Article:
?But you just said tonight that if we have to spend $1.5 million and never go for an election again, you are going to have to spend that,? Heitschmidt said. ?Real estate taxes will go up (if we are paying) $1.5 million (to refurbish old jail) and have to hire three more people. Property taxes will go up.?
Heitschmidt also asked if anyone has been contacted back by the fire marshal.
Holub said that because the county is working on a plan, the fire marshal is leaving the jail alone.
?We kept getting heat,? Holub said. In addition, he said the county was getting different stuff from different people.
?We knew they were violating their own regulationss related to space,? Holub said, ?and the next day Rob (Craft) got an apology letter (when they were) threatened with an injunction.?
According to Craft, the following week another person from the fire marshal?s office was by and wanted to reinstate the space issue, but had no idea the county had just been through it for the last two months.
?The fire marshal (office) is a nightmare,? Holub said. ?Give us a clean bill of health and the next guy shows up and there?s something different.?
Holub added that even if the proposed jail passes, the county won?t have a new facility the next day.
Former jail committee member
Harry Bennett of Marion asked about costs.
?I want to address a frustration I had from the get-go when we requested operational costs for the jail and those were basically unattainable to get daily cost analysis of what goes in,? he said.
Craft said the jail cost have been tracked in 2009 and 2010 and there are now annual operating costs available.
?My point is that you are going to have operational costs, Bennett said, ?and at one of our meetings it was discussed that you will buy a jail every 10 years through operational cost related to so many salaries, electricity and upkeep.?
Pitts explained that the county and his firm haven?t gone that far yet with designing what the systems will be, but it is something they will look at with first costs having sustainable mechanical systems.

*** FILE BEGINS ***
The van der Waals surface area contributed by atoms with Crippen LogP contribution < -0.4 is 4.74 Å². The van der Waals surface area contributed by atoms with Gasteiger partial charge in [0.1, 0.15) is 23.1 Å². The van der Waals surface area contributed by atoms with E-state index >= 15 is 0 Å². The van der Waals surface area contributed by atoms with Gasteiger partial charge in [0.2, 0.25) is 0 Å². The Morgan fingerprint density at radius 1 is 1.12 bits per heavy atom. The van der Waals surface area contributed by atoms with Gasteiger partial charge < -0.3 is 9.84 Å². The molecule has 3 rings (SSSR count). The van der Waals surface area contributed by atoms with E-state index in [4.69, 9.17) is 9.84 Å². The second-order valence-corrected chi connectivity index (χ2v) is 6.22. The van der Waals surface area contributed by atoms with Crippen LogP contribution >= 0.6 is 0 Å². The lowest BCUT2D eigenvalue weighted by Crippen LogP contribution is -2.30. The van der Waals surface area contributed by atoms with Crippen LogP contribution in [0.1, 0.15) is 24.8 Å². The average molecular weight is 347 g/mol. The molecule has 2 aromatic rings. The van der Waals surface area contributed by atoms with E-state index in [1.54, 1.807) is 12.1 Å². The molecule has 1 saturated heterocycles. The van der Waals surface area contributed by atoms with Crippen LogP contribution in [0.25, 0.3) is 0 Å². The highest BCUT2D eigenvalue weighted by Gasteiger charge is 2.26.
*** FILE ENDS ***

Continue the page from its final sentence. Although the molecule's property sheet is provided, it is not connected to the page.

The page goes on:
In asking about solar energy, Pitts told Bennett that solar is not the best investment right now.
?The best for this type of facility would be a geothermal type system, which has a much quicker pay back in this type of facility because they are 24-7, 365 days running all the time,? Pitts said.
?Looking at an office building that sometimes takes 15 years to pay back, we are seeing 7 to 8 years payback (on this type of facility) and so what we will do is evaluate what the first cost is in installing the type of system that is within the budget and see if that is the right type of solution to go with this project at $3.5 million,? he said.
Property tax increase?
?I just think to make the decisions you are asking the taxpayers to make when they go to the election in April,? Bennett said, ?they have to understand there may or may not be a property tax increase just to maintain the jail because your operational costs may be more?and maybe they are not.?
Bennett added that there is no place in the handout that says, ?here is what the operational costs are per year.?
?You have what transport cost and facility costs are, but a building does not run on its own with no money.?
Craft said he has spoken with Pitts about this and there are no guarantees.
?I think daily operational costs for utilities is going to be comparable because of the design of the facility with solid glass on north and south walls, which don?t do anything to hold heat in that building,? he said.
Craft said he currently has two jailers and would ask the commissioners if he could hire an additional three more for a total of five to run 24-7 and do away with dispatch personnel going back to the prison area and be exposed to that environment with no training.
?We face the same thing if we upgrade, we have 24-7, which is the same exact thing,? Holub said. ?They cancel each other out. We can only get away with this so long.?
Bennett reiterated that the commissioners must represent those financial figures to the taxpayers because he said it is the crux of the issue, which is how much is the individual going to have to pay.
?This is $3.5 million jail and we are not bound and determined to spend $3.5 million if we get break on construction costs, and labor,? Holub said.
?We may beat that by $500,000. We are trying to keep it as cheap as we can and make it functional for future expansion and not build a new jail.?
Bennett said he is asking for ?specific sharpened pencil estimates? that tell what these things cost.
?Those are the things I am getting generalities,? he said. ?I sit at a desk and operate a business, that I can?t say I estimate, I have to nail it.?
Holub responded that this is not a business.
?Our expenses depend on numbers of prisoners, which comes and goes?there are a lot of variables?there are so many variables, I can sit down and pull my hair out for a month and give an exact number and you are going to wait till we exceed it…and then have this argument again.?
Holub said they have tracked expenses to anticipate costs.
?Andy (Pitts) is the professional in this and he can?t pinpoint the cost of operating a jail because there are fluctuating situations.
The commissioners were planning trips to Goessel, Peabody, Tampa and Lincolnville this week.